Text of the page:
Counting the votes: Enough to repeal 'don't ask, don't tell'?
It appears as if Democrats will rally enough votes in the House to pass a repeal of 'don't ask, don't tell.' The situation in the Senate is less clear, though the bill seems set to get through committee.
Even as House Republicans prepare to mount a forceful defense of “don’t ask, don’t tell,” which bans gays from the military, analysts say it’s likely the repeal amendment will pass in the House.Skip to next paragraph
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Congress may vote as early as Thursday on an amendment by Rep. Patrick Murphy (D) of Pennsylvania to the Defense Authorization Bill, which would reverse the ban on gays in the military but delay repeal implementation until the Pentagon finishes its review of the proposed measure.
Many Republican lawmakers – including some of the GOP’s leading voices on defense – are poised to vote against the repeal.
Counting the votes: Enough to pass?
“The secretary of Defense and the chairman of the Joint Chiefs of Staff asked Congress to respect the process they developed to study the ramifications of repealing ‘don’t ask, don’t tell,’ ” Congressman McKeon said in a statement. “Republicans in the House feel we have a duty to honor that request…”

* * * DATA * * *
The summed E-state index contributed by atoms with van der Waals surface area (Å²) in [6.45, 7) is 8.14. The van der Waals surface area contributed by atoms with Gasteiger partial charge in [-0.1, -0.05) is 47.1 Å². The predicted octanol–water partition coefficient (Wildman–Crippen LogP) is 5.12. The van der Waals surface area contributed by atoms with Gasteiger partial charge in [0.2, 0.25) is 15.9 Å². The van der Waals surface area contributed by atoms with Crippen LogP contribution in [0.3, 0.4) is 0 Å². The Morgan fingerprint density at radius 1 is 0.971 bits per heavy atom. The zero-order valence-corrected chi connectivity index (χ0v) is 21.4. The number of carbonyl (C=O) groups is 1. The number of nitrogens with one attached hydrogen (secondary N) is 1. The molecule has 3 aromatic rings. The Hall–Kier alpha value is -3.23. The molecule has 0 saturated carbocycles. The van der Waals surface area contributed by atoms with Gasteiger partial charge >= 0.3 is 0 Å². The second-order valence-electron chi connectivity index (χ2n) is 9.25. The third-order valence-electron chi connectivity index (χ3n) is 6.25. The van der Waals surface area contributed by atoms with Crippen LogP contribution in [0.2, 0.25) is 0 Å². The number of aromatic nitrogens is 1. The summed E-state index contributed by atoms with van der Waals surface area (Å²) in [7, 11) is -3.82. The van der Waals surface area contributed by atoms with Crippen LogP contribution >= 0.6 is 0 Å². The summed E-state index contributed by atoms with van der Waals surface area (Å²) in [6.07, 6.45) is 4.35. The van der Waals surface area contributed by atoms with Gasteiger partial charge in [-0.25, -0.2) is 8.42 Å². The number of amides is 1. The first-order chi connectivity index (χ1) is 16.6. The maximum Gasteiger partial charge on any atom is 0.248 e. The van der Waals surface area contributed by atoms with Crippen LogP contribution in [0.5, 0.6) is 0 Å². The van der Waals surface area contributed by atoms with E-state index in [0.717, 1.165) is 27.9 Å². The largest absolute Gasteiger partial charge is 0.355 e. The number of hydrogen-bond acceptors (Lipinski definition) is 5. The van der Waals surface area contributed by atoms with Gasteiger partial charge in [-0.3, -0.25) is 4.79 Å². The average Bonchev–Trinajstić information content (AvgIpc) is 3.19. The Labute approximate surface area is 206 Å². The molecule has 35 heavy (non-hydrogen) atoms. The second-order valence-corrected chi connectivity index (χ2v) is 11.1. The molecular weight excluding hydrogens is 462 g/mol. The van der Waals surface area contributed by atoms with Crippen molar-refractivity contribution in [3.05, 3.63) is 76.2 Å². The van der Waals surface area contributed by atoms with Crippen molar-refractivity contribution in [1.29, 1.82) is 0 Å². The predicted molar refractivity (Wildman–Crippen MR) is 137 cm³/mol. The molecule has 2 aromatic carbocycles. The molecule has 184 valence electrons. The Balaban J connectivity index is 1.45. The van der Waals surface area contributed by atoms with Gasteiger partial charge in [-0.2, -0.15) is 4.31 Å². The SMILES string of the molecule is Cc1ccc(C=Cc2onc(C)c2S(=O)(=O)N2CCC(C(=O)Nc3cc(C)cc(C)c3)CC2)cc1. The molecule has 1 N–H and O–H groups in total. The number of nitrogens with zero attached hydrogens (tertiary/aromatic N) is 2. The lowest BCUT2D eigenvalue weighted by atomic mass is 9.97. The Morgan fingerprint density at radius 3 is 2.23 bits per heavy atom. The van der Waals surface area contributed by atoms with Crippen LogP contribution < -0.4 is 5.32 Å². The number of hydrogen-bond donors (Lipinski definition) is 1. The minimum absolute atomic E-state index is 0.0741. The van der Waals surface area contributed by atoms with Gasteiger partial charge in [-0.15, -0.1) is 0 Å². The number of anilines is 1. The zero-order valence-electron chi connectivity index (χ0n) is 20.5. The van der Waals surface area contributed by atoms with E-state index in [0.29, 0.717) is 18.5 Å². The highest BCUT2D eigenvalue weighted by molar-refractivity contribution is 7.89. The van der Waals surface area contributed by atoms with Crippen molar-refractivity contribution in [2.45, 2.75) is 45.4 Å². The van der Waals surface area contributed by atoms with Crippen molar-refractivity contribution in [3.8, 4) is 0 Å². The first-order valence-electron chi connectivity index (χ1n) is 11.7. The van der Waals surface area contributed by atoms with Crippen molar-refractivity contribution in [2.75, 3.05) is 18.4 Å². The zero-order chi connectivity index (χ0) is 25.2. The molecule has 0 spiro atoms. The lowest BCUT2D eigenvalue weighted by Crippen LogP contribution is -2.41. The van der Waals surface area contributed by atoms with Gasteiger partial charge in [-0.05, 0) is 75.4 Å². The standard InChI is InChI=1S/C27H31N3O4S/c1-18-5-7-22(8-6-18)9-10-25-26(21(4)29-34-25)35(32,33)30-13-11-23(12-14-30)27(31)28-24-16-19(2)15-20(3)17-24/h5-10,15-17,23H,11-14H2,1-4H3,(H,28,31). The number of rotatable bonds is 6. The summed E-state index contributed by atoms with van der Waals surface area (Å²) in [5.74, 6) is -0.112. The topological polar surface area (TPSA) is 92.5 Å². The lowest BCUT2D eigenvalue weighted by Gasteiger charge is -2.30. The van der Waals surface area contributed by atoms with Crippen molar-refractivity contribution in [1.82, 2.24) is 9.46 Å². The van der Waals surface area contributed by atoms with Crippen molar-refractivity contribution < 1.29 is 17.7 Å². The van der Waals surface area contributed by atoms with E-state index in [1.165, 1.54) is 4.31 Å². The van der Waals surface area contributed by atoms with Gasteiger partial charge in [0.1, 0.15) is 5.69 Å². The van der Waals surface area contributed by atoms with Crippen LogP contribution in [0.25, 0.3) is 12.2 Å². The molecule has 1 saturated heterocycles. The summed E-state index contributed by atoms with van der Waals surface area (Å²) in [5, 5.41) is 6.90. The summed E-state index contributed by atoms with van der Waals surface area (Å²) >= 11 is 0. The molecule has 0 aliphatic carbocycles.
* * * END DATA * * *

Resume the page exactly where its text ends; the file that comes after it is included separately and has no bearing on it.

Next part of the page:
“This 'don’t ask, don’t tell' issue, they’re going to try to jam that through without even trying to figure out what the impact on battle effectiveness would be,” Senator McCain said on Arizona’s KBLU radio.
Sen. Scott Brown (R) of Massachusetts, seen as a potential swing vote because he is a Republican who represents the Democratic-leaning state of Massachusetts, has also said he would vote against the repeal.
Although Republicans have said they would not ask their members to vote along party lines, there is speculation that they may vote as a bloc against the bill, which had bipartisan support in committee.
Still, analysts say the repeal amendment is likely to pass in the House.